Where is the biggest bottleneck in your process?

John G. Swanson
July 25, 2007


The Talk, Page 2...

 Survey Results for 07/25/2007:

Where is the biggest bottleneck in your process?











Sash/Frame Fabrication





Hardware Attachment





IG Fabrication















Door Routing/Processing










 Last week, we reported about a new piece of machinery designed to address what many have pointed to over the years as one of the biggest bottlenecks in vinyl window production—welding. You can weld four corners at a time, you can multi-stack to do more than one square at a time, but you can’t reduce the actual time it takes to heat the ends of two pieces of vinyl and press them together to create a solid corner.

And the results from last week’s poll reflect the fact that many manufacturers see this slowing them down. Asked “Where is the biggest bottleneck in your process?,” the welding/cleaning operation was pointed to most often.

That would bode well for the concept introduced by GED Integrated Solutions. While the pre-loader doesn’t actually reduce welding time, it does reduce the time of the complete welding cycle by allowing an operator to load cut profiles onto a rack for one sash or frame (or a set of sash and frame) while the previous square, or set of squares, is in the welder. By the time the welder’s done and ejecting the welded parts, the rack is hovering over it, ready to quickly load the next set.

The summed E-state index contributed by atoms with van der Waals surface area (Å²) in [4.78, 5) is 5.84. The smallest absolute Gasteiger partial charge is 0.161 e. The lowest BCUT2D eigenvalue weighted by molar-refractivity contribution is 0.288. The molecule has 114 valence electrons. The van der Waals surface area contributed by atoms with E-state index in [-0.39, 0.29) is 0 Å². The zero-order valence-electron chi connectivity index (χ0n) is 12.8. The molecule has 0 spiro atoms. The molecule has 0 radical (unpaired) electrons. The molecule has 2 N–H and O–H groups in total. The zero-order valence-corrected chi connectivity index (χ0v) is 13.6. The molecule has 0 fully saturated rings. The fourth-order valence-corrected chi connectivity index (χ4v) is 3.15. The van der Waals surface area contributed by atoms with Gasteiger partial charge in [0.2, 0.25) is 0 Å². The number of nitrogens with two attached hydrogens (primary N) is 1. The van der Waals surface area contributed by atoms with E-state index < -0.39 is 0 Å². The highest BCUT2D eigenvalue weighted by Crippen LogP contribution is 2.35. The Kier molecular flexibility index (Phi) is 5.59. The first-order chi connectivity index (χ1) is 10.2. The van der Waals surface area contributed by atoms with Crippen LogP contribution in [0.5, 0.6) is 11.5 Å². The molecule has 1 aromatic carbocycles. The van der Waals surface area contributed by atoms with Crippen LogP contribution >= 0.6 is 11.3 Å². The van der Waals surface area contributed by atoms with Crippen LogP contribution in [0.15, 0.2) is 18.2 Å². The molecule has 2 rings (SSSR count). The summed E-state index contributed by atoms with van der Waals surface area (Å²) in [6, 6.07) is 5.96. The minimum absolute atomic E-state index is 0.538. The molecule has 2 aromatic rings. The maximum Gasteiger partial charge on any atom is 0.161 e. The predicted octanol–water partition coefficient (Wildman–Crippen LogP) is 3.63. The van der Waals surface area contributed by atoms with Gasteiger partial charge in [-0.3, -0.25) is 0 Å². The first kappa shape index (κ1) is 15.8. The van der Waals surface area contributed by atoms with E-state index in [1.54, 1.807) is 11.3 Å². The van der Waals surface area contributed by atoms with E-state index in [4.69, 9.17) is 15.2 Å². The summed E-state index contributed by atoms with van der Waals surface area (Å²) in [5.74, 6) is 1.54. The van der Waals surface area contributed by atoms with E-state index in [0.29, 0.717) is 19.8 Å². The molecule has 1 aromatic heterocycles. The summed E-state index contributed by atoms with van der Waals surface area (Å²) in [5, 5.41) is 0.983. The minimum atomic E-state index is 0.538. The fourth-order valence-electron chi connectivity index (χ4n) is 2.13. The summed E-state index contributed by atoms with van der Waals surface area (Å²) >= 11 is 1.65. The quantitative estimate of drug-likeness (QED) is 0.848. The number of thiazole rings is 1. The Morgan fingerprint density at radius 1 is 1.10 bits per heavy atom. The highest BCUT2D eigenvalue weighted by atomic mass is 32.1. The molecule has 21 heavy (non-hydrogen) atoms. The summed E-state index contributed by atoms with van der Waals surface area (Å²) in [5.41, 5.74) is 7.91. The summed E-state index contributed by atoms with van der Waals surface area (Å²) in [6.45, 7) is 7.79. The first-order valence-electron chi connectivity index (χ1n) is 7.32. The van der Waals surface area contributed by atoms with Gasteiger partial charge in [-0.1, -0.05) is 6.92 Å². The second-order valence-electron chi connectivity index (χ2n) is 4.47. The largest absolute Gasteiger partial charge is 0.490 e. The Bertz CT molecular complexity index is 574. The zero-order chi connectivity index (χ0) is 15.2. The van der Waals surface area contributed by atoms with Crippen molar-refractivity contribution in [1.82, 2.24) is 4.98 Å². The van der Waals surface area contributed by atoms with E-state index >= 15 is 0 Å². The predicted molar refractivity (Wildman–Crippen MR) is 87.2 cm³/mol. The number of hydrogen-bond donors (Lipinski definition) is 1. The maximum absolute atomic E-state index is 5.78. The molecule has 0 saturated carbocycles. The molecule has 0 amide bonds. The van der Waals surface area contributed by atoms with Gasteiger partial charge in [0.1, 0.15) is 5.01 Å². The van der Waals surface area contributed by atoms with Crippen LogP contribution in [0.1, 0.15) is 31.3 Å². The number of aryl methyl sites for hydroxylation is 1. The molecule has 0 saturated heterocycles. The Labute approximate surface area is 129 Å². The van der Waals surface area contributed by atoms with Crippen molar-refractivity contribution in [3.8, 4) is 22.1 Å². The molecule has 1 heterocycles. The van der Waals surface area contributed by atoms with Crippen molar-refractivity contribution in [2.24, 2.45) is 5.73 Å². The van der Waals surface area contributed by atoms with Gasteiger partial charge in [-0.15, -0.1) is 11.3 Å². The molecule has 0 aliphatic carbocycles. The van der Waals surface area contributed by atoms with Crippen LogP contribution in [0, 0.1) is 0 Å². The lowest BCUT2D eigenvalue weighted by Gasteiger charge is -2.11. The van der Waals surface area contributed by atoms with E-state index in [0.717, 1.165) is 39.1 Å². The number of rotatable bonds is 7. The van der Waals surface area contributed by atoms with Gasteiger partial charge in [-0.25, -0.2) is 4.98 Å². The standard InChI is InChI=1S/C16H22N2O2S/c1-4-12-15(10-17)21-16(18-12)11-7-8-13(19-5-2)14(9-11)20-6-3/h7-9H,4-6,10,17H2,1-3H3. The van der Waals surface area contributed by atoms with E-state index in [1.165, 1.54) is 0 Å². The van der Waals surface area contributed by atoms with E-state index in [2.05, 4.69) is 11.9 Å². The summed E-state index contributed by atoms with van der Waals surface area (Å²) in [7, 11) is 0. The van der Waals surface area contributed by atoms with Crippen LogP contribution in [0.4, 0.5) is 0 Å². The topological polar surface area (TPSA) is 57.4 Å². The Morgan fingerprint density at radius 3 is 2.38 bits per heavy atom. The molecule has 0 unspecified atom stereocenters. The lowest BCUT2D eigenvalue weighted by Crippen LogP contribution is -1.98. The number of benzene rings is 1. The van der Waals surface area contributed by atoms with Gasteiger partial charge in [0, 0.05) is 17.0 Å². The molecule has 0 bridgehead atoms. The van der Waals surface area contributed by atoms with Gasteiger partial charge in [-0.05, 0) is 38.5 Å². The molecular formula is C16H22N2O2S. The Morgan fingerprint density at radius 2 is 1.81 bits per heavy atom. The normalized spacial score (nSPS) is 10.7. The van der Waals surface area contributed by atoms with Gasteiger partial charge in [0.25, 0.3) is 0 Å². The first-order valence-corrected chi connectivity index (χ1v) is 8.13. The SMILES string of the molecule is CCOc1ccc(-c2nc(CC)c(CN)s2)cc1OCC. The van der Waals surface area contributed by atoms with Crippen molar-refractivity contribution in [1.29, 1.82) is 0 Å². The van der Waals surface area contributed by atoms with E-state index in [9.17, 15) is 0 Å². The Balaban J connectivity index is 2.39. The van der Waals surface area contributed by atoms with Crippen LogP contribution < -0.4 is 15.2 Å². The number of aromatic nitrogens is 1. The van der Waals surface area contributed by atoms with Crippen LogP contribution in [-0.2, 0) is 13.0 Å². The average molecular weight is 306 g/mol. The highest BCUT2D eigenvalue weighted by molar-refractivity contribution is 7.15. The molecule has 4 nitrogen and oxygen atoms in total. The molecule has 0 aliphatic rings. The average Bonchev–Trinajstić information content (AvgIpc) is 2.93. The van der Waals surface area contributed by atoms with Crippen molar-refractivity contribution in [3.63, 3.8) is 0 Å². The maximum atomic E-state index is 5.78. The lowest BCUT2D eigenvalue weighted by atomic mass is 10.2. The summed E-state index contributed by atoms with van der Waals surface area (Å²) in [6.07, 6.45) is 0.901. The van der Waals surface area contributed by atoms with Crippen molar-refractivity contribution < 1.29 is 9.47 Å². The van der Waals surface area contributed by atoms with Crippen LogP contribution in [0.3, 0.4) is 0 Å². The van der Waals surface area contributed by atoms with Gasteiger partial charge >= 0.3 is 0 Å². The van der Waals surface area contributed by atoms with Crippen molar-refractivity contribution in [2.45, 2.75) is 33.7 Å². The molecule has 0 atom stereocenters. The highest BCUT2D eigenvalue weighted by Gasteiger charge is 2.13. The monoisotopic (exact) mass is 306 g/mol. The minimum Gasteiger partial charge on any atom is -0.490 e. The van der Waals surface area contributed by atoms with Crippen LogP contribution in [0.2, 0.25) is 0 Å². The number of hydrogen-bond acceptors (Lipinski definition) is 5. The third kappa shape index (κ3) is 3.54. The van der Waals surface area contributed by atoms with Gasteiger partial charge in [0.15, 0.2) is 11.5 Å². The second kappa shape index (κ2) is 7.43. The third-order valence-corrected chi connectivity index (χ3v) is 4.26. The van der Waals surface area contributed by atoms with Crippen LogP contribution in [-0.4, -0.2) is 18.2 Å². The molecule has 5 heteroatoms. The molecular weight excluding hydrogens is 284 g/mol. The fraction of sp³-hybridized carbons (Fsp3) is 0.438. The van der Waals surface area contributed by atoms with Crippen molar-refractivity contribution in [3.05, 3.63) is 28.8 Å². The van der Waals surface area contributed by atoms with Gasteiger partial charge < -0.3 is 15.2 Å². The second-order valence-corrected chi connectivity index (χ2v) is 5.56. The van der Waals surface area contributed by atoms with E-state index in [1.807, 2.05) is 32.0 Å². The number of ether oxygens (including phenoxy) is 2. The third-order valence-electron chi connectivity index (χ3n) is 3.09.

Of course, our results also bode well for ideas like friction or ultrasonic welding that have been tried, but have not yet been commercialized.

Glazing scored next highest as “the biggest bottleneck,” and we’ve seen a lot of activity in recent years targeted directly at that operation. First, a handful of equipment suppliers introduced tables to automate the application of backbedding materials. Then we saw numerous suppliers introduce new sealant and adhesive formulations with high green strength—products that don’t require the window to sit idly in the plant for hours waiting to cure.

Personally, I was curious that hardware attachment didn’t rate higher. It isn’t necessarily a slow process, I guess, but it does remain very labor-intensive. I’ve toured countless window and door plants, and it’s always striking to me how many more workers there are near the end of the line—where final assembly takes place and assorted hardware is snapped in or screwed on—than at the beginning. It may not be the biggest bottleneck within their production lines, but I expect many manufacturers would welcome more automation for this area of the plant.

One thing I do know, you never get rid of your biggest bottleneck. Once you speed one process, some other step becomes the slowest in your line. That sounds like a source of frustration, but fortunately, it also inspires innovation.


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